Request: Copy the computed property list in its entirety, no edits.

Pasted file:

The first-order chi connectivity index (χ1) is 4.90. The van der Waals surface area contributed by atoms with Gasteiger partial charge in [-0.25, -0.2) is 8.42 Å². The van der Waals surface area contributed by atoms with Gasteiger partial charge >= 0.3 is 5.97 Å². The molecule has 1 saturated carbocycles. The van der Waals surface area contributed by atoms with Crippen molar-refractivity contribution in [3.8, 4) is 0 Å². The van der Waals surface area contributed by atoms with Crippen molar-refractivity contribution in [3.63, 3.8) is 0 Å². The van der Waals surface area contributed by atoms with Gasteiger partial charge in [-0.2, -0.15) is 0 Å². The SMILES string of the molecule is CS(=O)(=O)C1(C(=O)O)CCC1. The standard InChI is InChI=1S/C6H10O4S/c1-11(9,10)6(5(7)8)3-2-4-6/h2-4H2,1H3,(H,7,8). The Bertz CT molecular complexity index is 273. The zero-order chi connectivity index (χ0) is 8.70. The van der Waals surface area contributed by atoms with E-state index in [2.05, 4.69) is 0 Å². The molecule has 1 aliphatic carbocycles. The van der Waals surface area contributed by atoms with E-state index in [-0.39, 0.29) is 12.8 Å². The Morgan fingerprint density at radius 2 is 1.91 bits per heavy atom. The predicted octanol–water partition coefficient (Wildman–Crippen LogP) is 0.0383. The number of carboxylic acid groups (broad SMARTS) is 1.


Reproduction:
The first-order chi connectivity index (χ1) is 4.90. The van der Waals surface area contributed by atoms with Gasteiger partial charge in [-0.25, -0.2) is 8.42 Å². The van der Waals surface area contributed by atoms with Gasteiger partial charge >= 0.3 is 5.97 Å². The molecule has 1 saturated carbocycles. The van der Waals surface area contributed by atoms with Crippen molar-refractivity contribution in [3.8, 4) is 0 Å². The van der Waals surface area contributed by atoms with Crippen molar-refractivity contribution in [3.63, 3.8) is 0 Å². The van der Waals surface area contributed by atoms with Gasteiger partial charge in [-0.2, -0.15) is 0 Å². The SMILES string of the molecule is CS(=O)(=O)C1(C(=O)O)CCC1. The standard InChI is InChI=1S/C6H10O4S/c1-11(9,10)6(5(7)8)3-2-4-6/h2-4H2,1H3,(H,7,8). The Bertz CT molecular complexity index is 273. The zero-order chi connectivity index (χ0) is 8.70. The van der Waals surface area contributed by atoms with E-state index in [2.05, 4.69) is 0 Å². The molecule has 1 aliphatic carbocycles. The van der Waals surface area contributed by atoms with E-state index in [-0.39, 0.29) is 12.8 Å². The Morgan fingerprint density at radius 2 is 1.91 bits per heavy atom. The predicted octanol–water partition coefficient (Wildman–Crippen LogP) is 0.0383. The number of carboxylic acid groups (broad SMARTS) is 1.